L’TES is Lucy’s Thermal Emission Spectrometer, which detects far infrared radiation emitted by the asteroids.
Mass: 7.7 kg
Power: 17.6 W
FOV: 10 mrad
Spectral Range: 6-75 μm
Spectral Resolution: 10 cm-1
Though the Trojan asteroids are many hundreds of millions of kilometers from the Sun, sunlight still heats them up, causing them to emit far infrared radiation. L’TES detects this radiation, using a telescope with diameter 15.2 cm (5.98 in) to focus the incoming energy onto a small detector. In this way, L’TES acts like a remote thermometer. L’TES is technically not an imager, though it can take temperature measurements at various points on an asteroid, which can be combined to produce a “picture” of the surface properties. While Lucy’s other spectrometer (LEISA on L’Ralph) will examine the asteroids’ surface composition, L’TES will examine the physical properties of the regolith by measuring thermal inertia. Thermal inertia is a measure of how slowly an object heats up or releases heat. Smaller particles have low thermal inertia; for instance, sand on a beach heats up quickly during the day and cools down quickly at night. Larger particles have high thermal inertia; compared to the sand, a sidewalk heats up slowly during the day and cools down slowly at night. By measuring the temperature at different times of day on the asteroid, the science team can measure the thermal inertia and thus deduce how much dust, sand, or rock is present in the regolith. L’TES could also detect any differences in thermal inertia present on a single asteroid, something earthbound telescopes would not be able to detect.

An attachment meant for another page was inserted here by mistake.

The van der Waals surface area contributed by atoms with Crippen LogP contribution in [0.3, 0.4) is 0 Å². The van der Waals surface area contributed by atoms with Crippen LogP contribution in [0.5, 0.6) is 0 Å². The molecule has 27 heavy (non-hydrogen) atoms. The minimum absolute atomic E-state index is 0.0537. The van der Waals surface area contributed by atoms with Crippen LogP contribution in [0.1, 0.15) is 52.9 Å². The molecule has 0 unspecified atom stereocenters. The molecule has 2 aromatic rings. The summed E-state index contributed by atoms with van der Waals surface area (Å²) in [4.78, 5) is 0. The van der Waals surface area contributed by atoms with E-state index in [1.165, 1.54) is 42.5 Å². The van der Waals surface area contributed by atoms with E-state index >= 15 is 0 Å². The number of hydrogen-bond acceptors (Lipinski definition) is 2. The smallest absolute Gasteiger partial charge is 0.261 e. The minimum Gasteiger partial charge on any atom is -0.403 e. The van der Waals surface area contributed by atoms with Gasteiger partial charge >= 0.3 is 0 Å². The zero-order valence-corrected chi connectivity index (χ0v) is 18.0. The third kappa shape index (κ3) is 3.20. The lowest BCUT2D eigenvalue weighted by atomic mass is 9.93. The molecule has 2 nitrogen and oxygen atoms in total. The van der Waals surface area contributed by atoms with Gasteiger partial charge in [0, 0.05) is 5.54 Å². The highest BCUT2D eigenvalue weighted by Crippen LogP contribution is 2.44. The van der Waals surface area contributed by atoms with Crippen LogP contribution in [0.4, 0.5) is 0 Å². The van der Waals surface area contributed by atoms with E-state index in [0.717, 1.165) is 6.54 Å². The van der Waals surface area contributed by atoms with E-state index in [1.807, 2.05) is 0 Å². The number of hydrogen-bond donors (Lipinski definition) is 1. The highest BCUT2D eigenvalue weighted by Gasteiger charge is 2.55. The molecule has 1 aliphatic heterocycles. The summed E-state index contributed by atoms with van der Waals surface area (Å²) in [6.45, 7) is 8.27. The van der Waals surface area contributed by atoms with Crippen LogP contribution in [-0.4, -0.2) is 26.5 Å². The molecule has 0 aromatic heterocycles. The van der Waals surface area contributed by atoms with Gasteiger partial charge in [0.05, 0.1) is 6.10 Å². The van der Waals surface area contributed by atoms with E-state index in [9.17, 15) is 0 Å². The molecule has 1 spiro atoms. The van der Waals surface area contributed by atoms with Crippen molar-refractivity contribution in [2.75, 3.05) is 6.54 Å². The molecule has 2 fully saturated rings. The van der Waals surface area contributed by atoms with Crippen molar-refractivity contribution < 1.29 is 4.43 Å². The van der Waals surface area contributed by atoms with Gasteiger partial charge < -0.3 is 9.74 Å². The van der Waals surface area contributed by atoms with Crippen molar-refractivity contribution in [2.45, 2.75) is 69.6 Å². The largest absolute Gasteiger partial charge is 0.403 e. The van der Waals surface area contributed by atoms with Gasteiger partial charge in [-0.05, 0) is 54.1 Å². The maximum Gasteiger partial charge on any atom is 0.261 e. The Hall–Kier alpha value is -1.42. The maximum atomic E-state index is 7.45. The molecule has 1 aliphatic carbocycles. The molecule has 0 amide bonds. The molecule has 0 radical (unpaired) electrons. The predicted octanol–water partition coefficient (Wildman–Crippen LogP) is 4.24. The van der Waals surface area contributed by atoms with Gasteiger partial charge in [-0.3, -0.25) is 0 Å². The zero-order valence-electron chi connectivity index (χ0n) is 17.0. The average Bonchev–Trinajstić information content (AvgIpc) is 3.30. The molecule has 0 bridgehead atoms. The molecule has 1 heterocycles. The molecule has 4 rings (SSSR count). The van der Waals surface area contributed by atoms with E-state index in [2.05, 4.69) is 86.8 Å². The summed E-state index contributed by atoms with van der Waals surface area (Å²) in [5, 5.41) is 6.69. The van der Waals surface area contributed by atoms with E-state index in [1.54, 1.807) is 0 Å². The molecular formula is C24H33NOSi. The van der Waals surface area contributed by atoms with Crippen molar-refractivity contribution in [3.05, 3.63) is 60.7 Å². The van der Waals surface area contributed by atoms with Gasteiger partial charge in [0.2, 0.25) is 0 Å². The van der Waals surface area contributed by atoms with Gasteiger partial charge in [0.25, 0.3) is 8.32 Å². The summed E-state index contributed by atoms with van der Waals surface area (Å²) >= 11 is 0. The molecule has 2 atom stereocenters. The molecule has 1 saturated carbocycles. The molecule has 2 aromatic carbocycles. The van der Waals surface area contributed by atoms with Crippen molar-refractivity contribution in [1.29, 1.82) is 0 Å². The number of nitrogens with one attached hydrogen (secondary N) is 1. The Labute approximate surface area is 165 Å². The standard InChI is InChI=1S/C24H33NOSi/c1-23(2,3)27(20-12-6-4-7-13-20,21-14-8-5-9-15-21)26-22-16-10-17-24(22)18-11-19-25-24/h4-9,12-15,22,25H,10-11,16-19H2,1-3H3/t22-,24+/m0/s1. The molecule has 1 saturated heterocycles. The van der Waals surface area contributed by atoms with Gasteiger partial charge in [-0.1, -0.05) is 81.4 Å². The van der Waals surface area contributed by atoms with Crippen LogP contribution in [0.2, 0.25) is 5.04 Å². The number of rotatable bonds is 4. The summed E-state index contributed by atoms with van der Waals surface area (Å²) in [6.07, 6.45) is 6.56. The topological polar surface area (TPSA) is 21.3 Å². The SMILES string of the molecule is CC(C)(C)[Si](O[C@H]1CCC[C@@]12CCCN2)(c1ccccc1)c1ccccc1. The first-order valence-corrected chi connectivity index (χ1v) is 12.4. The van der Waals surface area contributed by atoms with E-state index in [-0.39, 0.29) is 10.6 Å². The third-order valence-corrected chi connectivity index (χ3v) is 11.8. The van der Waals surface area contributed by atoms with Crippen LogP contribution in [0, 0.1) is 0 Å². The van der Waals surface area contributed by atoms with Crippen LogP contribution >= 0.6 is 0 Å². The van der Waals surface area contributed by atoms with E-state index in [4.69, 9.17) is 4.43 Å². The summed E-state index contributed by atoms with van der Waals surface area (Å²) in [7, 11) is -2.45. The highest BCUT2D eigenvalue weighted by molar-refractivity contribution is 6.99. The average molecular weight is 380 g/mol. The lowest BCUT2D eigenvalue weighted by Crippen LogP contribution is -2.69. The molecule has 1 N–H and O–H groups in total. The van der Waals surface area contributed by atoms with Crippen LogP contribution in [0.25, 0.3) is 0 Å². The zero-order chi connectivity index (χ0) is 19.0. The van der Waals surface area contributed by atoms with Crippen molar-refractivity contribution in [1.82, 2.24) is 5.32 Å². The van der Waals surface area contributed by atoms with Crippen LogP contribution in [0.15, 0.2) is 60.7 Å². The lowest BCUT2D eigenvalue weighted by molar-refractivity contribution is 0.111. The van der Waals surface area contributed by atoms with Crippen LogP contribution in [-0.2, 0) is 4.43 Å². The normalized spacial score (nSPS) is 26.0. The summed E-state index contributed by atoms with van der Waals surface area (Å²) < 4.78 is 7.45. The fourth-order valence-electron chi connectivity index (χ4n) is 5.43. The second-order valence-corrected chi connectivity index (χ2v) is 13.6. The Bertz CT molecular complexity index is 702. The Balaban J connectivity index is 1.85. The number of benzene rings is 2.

Because L’TES is a point spectrometer and not an imager, it produces a substantially smaller amount of data during a typical encounter than the other instruments. (Its comparative simplicity has earned it the nickname “The Little Instrument that Could” from Victoria Hamilton, the Instrument Deputy Principal Investigator.) Depending on the settings, L’TES can produce a spectrum every 0.5, 1, or 2 seconds.
L’TES is built by a team at Arizona State University, under the leadership of Phillip Christensen (Instrument Principal Investigator) and Victoria Hamilton (Instrument Deputy Principal Investigator). The instrument is based on OSIRIS-REx’s OTES (OSIRIS-REx Thermal Emission Spectrometer). L’TES retains most of the hardware from its predecessor, though the electronics were replaced with the electronics design from EMIRS (Emirates Mars Infrared Spectrometer), an instrument on the Emirates Mars Mission. Like its predecessor, inside L’TES is a large diamond that serves as a beamsplitter. (Perhaps a reference to a certain Beatles song is appropriate here.)